NYSE-listed e-commerce platform Jumia experienced a shift in shopping habits across its markets in Africa last year, as more shoppers bought everyday products as opposed to electronics.
Shopping for essentials such as foodstuff, fashion and beauty products saw Jumia’s total sales value of Fast-Moving Consumer Goods grow by 13 percentage points last year, from 44% in 2019, according to the newly released Jumia Africa E-commerce Index 2021 report.
The Jumia report attributed the shift to stay-at-home restrictions that fueled the need for online shopping as well as the youthful population and the increasing smartphone and internet penetration across the continent. Smartphones contributed 75% of the traffic to the e-commerce site.
“By providing consumers with access to essential food and services, we have seen a shift to essential related products from phones and electronics. This goes to show how COVID-19 also reinforced the relevance of e-commerce in the communities we serve,” Jumia Group’s head of communication and public relations, Abdesslam Benzitouni, told TechCrunch.
Jumia said that more sellers signed up to Jumia Mall — a platform for official brands within the main site — increasing the shopping options and providing a wide variety of products. Jumia is currently the biggest e-commerce platform in Africa, leading hundreds of others, including Chinese-owned Kilimall, Nigeria’s Marketplace Africa and South Africa’s bidorbuy.
“The brands (on Jumia Mall) know e-commerce is the future. Having them on Jumia means that consumers have access to their products, and that brands are within their reach. Different sellers on the platform also means that we create transparency and competition between brands.”
The report, prepared in partnership with the United Nations Conference on Trade and Development, International Finance Corporation, and Mastercard, also showed that 28 million orders were made on the platform last year. Lagos, Cairo and Nairobi accounted for the most orders by volume, respectively.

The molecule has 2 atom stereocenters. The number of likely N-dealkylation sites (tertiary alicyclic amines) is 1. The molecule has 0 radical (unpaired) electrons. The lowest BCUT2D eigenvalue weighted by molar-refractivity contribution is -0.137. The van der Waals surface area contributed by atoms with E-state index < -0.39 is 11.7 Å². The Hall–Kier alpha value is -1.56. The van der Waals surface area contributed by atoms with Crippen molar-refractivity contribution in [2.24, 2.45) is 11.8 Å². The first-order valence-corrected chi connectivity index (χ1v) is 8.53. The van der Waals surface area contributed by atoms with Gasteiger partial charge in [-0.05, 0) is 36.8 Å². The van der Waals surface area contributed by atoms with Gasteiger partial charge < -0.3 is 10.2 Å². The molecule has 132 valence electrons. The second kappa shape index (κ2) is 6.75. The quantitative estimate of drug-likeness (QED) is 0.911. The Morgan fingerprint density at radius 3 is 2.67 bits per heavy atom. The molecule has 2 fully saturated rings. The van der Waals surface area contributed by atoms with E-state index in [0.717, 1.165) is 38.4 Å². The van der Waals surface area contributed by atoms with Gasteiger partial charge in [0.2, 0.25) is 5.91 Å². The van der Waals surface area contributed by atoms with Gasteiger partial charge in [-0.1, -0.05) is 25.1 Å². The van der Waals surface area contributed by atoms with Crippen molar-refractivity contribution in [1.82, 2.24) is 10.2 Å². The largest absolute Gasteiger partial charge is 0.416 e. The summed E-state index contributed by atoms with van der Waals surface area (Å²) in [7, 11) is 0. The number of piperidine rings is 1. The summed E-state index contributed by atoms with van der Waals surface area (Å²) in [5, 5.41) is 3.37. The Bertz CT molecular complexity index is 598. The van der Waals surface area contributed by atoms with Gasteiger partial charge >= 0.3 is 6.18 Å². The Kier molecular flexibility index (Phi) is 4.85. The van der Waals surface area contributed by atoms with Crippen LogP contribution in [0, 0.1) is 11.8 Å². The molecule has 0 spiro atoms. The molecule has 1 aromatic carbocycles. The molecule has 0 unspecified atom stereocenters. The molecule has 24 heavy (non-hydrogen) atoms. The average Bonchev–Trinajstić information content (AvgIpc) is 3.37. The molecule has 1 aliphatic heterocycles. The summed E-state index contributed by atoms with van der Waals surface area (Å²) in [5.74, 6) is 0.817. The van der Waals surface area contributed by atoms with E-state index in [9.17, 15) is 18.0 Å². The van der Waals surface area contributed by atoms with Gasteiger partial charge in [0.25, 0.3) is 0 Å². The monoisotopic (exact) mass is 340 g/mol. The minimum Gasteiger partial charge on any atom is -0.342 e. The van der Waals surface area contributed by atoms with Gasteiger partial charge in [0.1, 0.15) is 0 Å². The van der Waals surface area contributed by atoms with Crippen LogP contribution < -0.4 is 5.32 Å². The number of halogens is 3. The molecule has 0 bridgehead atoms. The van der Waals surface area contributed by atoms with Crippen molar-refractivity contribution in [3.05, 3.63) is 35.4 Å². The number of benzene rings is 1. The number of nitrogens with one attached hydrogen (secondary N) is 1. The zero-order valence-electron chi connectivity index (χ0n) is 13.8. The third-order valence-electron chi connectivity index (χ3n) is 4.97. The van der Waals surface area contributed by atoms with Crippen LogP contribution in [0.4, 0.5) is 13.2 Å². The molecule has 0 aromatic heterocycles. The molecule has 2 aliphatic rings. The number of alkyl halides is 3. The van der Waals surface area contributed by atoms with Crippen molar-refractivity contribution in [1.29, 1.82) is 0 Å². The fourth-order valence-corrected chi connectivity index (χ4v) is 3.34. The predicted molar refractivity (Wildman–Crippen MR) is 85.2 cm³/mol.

About 35% of orders made through Jumia were paid using the company’s finance arm, Jumia Pay, an app that allows customers to pay utility bills and make orders without leaving the company’s platforms. Popularity of the Jumia brand also grew in all its markets with Uganda, Senegal and Tunisia experiencing the greatest growth.
Jumia attributed the growth currently happening within the continent’s e-commerce sector to the increasing, albeit sluggish, penetration of the internet. Across sub-Saharan Africa 303 million people, about 28% of the population, are connected to the mobile internet according to the 2021 GSMA mobile economy report. This is expected to grow to about 40% of the population by 2025, offering a bigger market to internet-based businesses like Jumia. But e-commerce uptake in Africa remains low, according to a recent International Trade Centre (ITC) report, with only 10 countries accounting for 94% of online business. Nigeria, South Africa and Kenya accounted for most online sales in sub-Saharan Africa.
“…the digital and economic infrastructure in Africa greatly affects e-commerce and helps explain why the online economy works better in some countries than in others,” said the ITC report.
“Furthermore, more than half of the people in 60% of African countries live in rural areas. Internet connectivity tends to be poor in these areas, which are also far from distribution centers — meaning that delivery services for goods are either poor, non-existent or costly. All of this creates sizable obstacles for e-commerce,” it said.
When compared to cities, rural areas accounted for 22% of the orders lodged on the Jumia site, which Benzitouni attributed to the e-commerce’s growing logistics network. He said that Jumia has over the last nine years built a logistics network that targets to make it possible for people in remote areas to shop on its site.
Jumia plans to use its logistics network to tap rural areas — which the firm says has seen a strong demand for its services in those areas. The e-commerce platform opened up its logistics marketplace to third parties, a place that was previously only used by food vendors and for e-commerce.
It now has 300 logistics partners and 1,600 pick-up stations spread across its 11 markets in Africa, including Algeria, Senegal, Tunisia, Uganda, South Africa, Nigeria and Morocco.
By last year Jumia had about 110,000 annual sellers and 6.8 million active customers, a small number when compared to the continent’s population. The growth of e-commerce across the continent, the ITC report said, is hampered by the lack of cross-border opportunities as most platforms operate within national borders. It said that the opportunity exists for a marketplace that can have a significant pan-African presence.